Community Gardens Dispatch No. 52: The end
It’s transition time in the garden. For me, that means the end of my year in the community garden.
This series began after I graduated from the UC Cooperative Extension’s master gardener class in spring 2010. My education continued in community gardens from Ventura to Long Beach, from the foothills to the coast, from the inner city to the ex-urbs.
Microclimates, demographics and histories of the gardens may have differed, but one commonality stood out: No matter the ZIP Code, gardeners were generous with their time, expertise, seedlings and harvest. It sounds like a cliche (or a statement of the obvious) to say that community gardens build community, but after seeing how these gardens can be good neighbors, raising property values and welcoming newcomers with open arms (and full sun), the cliche just sounds like fact.
…And though just about everyone grew tomatoes and beets, spinach and cauliflower, I always found a surprise planted in there too: minari, a Korean herb used in kimchee; the diminutive dog’s tooth pepper, which packs a wallop; moringa, a fast-growing, drought-tolerant tree. And did you know you can grow coffee, tea and all types of mango and papaya here? I didn’t.
This vast variety of edibles, flowers and other flora from around the world will be the subject of my new series for L.A. at Home: the Global Garden, a trip down a cross-cultural path that winds through Southern California. In many ways the new series will be an extension of this one — a reflection of our community as seen through what we plant. Stay tuned.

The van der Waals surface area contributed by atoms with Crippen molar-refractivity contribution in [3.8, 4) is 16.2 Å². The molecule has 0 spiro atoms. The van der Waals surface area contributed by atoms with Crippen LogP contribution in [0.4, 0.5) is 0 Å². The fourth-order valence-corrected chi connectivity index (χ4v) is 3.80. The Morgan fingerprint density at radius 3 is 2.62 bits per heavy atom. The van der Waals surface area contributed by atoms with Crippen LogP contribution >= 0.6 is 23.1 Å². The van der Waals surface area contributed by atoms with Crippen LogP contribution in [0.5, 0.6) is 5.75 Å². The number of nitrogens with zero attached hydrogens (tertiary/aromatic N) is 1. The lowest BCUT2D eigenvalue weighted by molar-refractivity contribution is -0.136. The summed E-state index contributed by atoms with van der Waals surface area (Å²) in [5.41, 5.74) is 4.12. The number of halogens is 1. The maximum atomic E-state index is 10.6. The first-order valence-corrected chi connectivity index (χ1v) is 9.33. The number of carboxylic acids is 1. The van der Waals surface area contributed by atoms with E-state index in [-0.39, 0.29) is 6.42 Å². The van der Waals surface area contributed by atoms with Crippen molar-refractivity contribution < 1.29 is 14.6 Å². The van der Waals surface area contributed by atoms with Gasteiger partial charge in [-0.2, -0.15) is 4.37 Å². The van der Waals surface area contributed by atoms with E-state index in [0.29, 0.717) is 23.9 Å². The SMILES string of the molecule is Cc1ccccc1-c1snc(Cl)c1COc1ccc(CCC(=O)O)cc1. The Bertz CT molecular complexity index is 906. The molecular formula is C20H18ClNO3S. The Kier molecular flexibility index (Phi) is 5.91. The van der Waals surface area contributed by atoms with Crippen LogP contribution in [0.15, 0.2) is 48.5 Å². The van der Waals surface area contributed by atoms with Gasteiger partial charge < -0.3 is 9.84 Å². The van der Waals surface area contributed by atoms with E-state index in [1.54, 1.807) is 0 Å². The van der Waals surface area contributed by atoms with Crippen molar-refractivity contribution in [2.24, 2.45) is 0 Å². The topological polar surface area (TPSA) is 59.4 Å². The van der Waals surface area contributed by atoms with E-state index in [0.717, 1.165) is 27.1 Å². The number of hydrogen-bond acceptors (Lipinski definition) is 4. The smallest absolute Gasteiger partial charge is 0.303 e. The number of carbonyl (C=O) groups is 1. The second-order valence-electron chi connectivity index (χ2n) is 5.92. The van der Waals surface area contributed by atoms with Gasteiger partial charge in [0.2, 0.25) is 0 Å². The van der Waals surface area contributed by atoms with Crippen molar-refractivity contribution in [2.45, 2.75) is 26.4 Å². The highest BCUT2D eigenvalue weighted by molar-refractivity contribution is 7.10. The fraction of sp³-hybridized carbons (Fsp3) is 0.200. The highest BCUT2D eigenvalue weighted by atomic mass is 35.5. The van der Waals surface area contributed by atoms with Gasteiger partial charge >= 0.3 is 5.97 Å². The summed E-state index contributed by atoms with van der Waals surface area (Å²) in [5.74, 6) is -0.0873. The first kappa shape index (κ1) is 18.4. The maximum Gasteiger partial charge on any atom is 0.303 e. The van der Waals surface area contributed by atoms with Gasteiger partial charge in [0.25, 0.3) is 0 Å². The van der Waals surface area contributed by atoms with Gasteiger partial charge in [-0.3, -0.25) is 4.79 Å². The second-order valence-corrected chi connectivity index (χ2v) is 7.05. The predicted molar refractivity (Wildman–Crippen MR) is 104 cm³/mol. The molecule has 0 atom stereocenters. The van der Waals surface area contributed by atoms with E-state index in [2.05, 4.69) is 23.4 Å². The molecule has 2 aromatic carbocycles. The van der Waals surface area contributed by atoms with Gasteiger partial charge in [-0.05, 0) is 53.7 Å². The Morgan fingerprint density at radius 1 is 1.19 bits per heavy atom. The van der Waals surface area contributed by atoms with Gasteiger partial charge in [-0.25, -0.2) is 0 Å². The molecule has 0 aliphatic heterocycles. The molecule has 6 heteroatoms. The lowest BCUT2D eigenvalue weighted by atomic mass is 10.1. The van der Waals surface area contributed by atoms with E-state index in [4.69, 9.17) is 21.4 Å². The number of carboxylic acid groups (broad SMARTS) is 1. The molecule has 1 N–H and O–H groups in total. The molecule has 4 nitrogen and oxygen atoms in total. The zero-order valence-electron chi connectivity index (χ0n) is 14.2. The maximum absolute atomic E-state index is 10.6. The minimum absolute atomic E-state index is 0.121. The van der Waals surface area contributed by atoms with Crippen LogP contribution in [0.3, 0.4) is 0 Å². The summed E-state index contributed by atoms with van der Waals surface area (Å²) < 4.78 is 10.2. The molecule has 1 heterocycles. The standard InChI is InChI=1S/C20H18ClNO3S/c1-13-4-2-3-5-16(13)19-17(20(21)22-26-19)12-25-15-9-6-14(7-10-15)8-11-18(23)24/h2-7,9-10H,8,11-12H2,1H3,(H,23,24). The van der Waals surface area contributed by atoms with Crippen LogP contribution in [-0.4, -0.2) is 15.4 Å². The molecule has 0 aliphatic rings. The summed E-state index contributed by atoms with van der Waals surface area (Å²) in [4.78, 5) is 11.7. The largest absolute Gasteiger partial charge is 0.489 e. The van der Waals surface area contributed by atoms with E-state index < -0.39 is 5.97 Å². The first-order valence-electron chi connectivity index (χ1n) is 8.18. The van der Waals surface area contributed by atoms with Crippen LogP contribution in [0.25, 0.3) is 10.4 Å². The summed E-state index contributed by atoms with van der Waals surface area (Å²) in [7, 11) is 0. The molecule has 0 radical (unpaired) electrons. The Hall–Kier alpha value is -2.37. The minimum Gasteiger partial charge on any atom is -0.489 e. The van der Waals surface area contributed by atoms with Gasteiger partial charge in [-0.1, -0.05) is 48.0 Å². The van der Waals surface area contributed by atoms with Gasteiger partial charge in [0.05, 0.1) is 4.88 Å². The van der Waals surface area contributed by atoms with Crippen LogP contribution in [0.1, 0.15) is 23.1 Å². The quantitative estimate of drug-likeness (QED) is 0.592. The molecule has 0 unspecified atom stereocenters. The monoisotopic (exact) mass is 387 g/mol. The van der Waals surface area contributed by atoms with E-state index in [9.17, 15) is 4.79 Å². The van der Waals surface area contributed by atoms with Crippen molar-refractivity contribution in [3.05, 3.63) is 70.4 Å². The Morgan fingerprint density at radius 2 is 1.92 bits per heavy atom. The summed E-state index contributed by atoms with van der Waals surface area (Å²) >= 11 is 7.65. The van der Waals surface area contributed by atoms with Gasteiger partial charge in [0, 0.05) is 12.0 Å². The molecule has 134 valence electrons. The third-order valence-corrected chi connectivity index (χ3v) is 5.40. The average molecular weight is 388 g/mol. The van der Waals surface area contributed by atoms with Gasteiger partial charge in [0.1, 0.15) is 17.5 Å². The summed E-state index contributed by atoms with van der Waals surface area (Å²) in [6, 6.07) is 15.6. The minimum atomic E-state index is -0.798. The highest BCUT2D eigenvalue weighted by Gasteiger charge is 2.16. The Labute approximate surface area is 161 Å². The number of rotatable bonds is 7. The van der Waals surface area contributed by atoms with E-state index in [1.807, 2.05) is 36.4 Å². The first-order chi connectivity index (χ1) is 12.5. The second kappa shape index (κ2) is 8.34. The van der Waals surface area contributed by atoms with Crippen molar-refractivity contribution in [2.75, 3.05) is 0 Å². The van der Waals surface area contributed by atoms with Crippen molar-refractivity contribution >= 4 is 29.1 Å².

Read it all here.
Many researchers believe that the potato’s arrival in northern Europe spelled an end to famine there. (Corn, another American crop, played a similar but smaller role in southern Europe.) More than that, as the historian William H. McNeill has argued, the potato led to empire: “By feeding rapidly growing populations, [it] permitted a handful of European nations to assert dominion over most of the world between 1750 and 1950.” The potato, in other words, fueled the rise of the West.
Ashland has more going for it than the Oregon Shakespeare Festival. For instance they have an inspiring, educational, nature center with demonstration gardens each designed with a unique theme: the Butterfly Garden, Reptile and Amphibian Garden, Herb Garden, Heirloom Garden, Native Plant Garden and Bird Buffet. Interpretive materials help learners of all ages self-navigate the garden. In addition to building community, this Outdoor Learning Center shares information about local wildlife, sustainable agriculture and native plants. Lots of great ideas for us to build on in Lafayette.
Siamack Sioshansi and his merry band of volunteer gleaners from Urban Farmers has struck again. Lamorinda Weekly reports that over two weekends in August, they harvested nearly 1,000 pounds of pears from private gardens across Lafayette. Siamack said:
70 percent of the weight of a fruit tree is made of carbon that the tree extracted from our polluted atmosphere,” he explains, “after a few years it will feed those who planted it, then it will continue to grow and feed a community. Long after those who planted it are gone, it continues to give plentifully if it is taken care of. Fruit trees are a perfect metaphor for life at its best on our planet.
Read more here.
Check out the video here.